Math 3310 Introduction to
Fall Semester 2015-2016
This course meets MWF 11 in Campion Hall, Room 300.
Welcome to the Math 3310 course
website for Prof. Friedberg's class. This website is the
primary way for you to get information about our course, including
the homework assignments. It also contains the course
Note: Many of
the documents contained herein require Adobe Acrobat
Reader to view and print. If you open a document
and are asked to find Acrobat Reader, there is a
copy in the Eaglenet Resources folder. If you need to
install a copy on your computer, you may download a free
copy from the Adobe
This course is concerned with
abstract algebra. This is one of the most fundamental
areas of modern mathematics. The idea is to study
mathematical structures with simple rules---so simple that they
may be found in many different areas---and yet to see that these
simple rules impose a rich structure upon the
objects. Much of the course will be concerned with
Group Theory. Groups are behind games such as the Rubrik's
cube, and they are also behind the study of symmetries in
physics and secure data transmission in computer science.
They play a central role in modern mathematics. We will
also study objects called Rings. These objects mimic the
integers, and yet may be subtly different.
Their properties will allow us to discover new facts about the
integers themselves. Finally, we will study Fields.
These are Rings with extra structure. They are important
in understanding the solutions to equations and are also used in
coding theory and in cryptography.
This is a foundational upper
division course covering one of the subjects which is at the
center of modern mathematics. But it is intrinsically
sophisticated stuff. You can't get by just studying right
before the test. You need to go over your notes after each lecture. Learn the
definitions by heart. Work through the examples (in both
text and lecture) until you understand them thoroughly.
Then learn the proofs as well as the Theorems. If you put this
off, you'll find that the lectures make use of material you have
not yet worked through, and you'll get behind rapidly. But
if you keep up---and don't hesitate to ask questions in class or
in office hours if you're confused by something---then the
course will work well. The material is intrinsically
beautiful, and you'll be introduced to the power of modern
Please note: This course satisfies the algebra
requirement for the B.A. degree in mathematics. Students
considering the B.S. degree should take Math 3311 and not this
I am very happy to answer your
questions and to help you with the homework. My Office
Hours during the semester are Monday and Friday 10-11 and
Wednesday 12-1 in Maloney 523. These times are always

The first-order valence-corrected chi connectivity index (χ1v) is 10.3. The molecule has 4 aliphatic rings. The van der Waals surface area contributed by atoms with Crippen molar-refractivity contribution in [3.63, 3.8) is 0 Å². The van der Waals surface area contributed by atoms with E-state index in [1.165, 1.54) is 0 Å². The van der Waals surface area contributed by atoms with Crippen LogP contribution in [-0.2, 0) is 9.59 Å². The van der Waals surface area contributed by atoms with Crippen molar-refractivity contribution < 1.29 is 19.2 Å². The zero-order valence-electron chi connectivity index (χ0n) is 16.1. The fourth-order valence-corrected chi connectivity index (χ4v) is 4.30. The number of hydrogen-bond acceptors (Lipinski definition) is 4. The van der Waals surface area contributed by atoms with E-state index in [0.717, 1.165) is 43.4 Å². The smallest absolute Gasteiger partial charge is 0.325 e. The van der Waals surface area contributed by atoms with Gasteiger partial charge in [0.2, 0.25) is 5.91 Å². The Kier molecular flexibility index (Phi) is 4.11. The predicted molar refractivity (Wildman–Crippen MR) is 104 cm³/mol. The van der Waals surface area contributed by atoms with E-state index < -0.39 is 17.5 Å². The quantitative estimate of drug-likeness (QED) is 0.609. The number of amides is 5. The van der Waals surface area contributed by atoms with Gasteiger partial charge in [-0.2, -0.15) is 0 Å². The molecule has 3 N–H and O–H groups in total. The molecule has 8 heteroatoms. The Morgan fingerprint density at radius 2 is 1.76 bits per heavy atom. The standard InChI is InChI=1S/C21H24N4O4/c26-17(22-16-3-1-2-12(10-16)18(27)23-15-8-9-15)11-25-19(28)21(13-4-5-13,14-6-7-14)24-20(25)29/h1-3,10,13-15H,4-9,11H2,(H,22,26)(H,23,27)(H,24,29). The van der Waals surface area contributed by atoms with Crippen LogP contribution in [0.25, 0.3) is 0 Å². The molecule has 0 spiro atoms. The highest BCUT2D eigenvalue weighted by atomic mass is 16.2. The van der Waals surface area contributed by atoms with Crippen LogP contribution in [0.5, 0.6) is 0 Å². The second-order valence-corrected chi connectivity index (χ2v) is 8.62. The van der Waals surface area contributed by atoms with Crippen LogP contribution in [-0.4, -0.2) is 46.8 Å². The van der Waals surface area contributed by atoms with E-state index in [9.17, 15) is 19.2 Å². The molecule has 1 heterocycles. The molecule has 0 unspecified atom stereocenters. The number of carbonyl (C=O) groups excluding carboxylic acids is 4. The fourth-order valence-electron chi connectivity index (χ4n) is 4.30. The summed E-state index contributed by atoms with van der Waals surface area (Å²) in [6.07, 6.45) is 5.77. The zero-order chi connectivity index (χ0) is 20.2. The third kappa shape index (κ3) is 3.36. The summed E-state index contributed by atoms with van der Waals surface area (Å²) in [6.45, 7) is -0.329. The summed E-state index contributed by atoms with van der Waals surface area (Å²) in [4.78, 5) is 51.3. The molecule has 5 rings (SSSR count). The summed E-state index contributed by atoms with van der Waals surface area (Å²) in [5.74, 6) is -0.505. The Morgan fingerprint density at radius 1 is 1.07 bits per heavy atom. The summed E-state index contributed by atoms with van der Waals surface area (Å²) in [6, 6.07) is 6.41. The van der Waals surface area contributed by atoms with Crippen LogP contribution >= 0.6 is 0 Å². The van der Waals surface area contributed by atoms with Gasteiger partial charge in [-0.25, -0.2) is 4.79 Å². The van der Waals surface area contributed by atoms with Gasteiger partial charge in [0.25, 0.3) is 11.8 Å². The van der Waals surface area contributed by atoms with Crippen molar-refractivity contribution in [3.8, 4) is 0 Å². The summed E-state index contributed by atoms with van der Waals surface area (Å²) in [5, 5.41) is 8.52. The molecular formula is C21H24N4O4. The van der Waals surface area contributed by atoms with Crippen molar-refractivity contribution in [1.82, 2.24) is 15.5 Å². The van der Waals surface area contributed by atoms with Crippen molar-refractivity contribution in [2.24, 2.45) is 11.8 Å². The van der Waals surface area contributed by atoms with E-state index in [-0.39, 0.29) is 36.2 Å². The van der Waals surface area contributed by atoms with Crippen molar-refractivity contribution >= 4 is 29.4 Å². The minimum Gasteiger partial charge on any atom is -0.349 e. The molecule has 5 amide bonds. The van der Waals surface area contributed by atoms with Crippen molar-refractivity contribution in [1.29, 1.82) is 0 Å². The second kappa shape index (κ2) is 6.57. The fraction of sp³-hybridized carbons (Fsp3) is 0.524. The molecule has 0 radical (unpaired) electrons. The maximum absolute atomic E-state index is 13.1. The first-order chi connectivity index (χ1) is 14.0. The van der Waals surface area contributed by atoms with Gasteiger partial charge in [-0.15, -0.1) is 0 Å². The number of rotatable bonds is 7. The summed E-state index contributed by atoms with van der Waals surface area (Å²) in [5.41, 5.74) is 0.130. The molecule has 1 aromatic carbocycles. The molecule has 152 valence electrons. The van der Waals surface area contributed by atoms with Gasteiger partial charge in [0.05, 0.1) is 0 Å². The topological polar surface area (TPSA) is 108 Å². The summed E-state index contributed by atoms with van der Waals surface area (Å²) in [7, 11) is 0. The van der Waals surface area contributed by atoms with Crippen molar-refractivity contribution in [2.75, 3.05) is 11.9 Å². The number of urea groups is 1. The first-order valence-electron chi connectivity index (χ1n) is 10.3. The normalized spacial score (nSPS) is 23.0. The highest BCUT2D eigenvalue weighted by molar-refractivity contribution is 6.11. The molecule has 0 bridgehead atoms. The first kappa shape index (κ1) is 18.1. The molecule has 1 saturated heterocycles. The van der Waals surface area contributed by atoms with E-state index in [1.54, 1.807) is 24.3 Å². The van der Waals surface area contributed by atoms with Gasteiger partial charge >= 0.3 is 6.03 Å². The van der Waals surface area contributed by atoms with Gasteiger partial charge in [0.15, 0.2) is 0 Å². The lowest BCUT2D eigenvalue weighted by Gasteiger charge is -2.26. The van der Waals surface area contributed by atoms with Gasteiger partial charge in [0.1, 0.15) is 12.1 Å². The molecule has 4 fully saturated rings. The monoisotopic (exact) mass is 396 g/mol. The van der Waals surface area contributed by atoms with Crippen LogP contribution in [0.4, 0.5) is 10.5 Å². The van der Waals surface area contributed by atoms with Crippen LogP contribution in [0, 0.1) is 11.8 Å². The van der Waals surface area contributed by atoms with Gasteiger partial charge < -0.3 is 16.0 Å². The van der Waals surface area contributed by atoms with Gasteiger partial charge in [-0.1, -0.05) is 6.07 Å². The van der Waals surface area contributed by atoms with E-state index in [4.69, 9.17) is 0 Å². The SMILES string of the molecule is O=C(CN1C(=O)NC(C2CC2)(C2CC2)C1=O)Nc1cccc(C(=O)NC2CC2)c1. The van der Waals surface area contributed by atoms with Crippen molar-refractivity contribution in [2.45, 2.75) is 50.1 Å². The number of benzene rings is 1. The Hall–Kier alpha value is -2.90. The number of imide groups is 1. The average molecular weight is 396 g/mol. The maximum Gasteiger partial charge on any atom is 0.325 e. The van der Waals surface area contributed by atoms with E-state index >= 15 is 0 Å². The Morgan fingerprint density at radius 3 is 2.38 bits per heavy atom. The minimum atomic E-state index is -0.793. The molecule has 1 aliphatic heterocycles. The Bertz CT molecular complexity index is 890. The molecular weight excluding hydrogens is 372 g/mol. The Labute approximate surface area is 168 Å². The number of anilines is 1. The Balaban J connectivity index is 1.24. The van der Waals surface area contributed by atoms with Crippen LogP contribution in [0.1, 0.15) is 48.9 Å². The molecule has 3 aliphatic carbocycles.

reserved for your questions and you do not need an appointment
during them. I am also available by appointment.
Please email me for one. Since I am Department Chair, I
find myself with a great many meetings and other scheduled
events, so please give me a few possible meeting times in your
email. I am always happy to work with students, so don't
hesitate to ask for an appointment!!
Here are the dates of the exams. Please note that full
information about the grading policy for this course may be found
in the syllabus (see link above). In particular, no makeups
or early examinations are given in this course.
Hour Exam Dates: Tentatively scheduled for Friday, October 9, 2015 and Monday, November 16, 2015.
Please note that October 9 is the day before the Columbus Day
The Final Examination is
on Tuesday, December 15, 2015
at 12:30 p.m.
Important: The date and time
of the final examination is fixed by the Registrar and may not
be changed. Note that you MUST attend the final
examination at that time.
Do you want to typeset your homework? Here's
Though it takes a while to get the hang of it, this is recommended
as it will help you write mathematics clearly. To do
so, try using LaTeX. This is the standard software in use in
mathematics (and many other areas). And it's free.
1. Downloading LaTeX:
Some Math Links
2. The Association for Women in
Mathematics supports women in
mathematics at all levels of study. The "AWM Resources" link
connects you to many other sites with useful
information. They also sponsor an annual biography
contest concerning contemporary women mathematicians.
See the website for details. The deadline for the 2016
AWM Essay Contest is January 31, 2016
3. The Math Forum Student
Center has math resources for
undergraduates (and a little for grad students).
4. Math Horizons is a magazine for students interested in
mathematics that aims to expand their intellectual and career
5. Are you interested in history? Here is a website
concerned with the History of
Last revised: December 21, 2015. Copyright 2015 by Dr.
Solomon Friedberg. All rights reserved.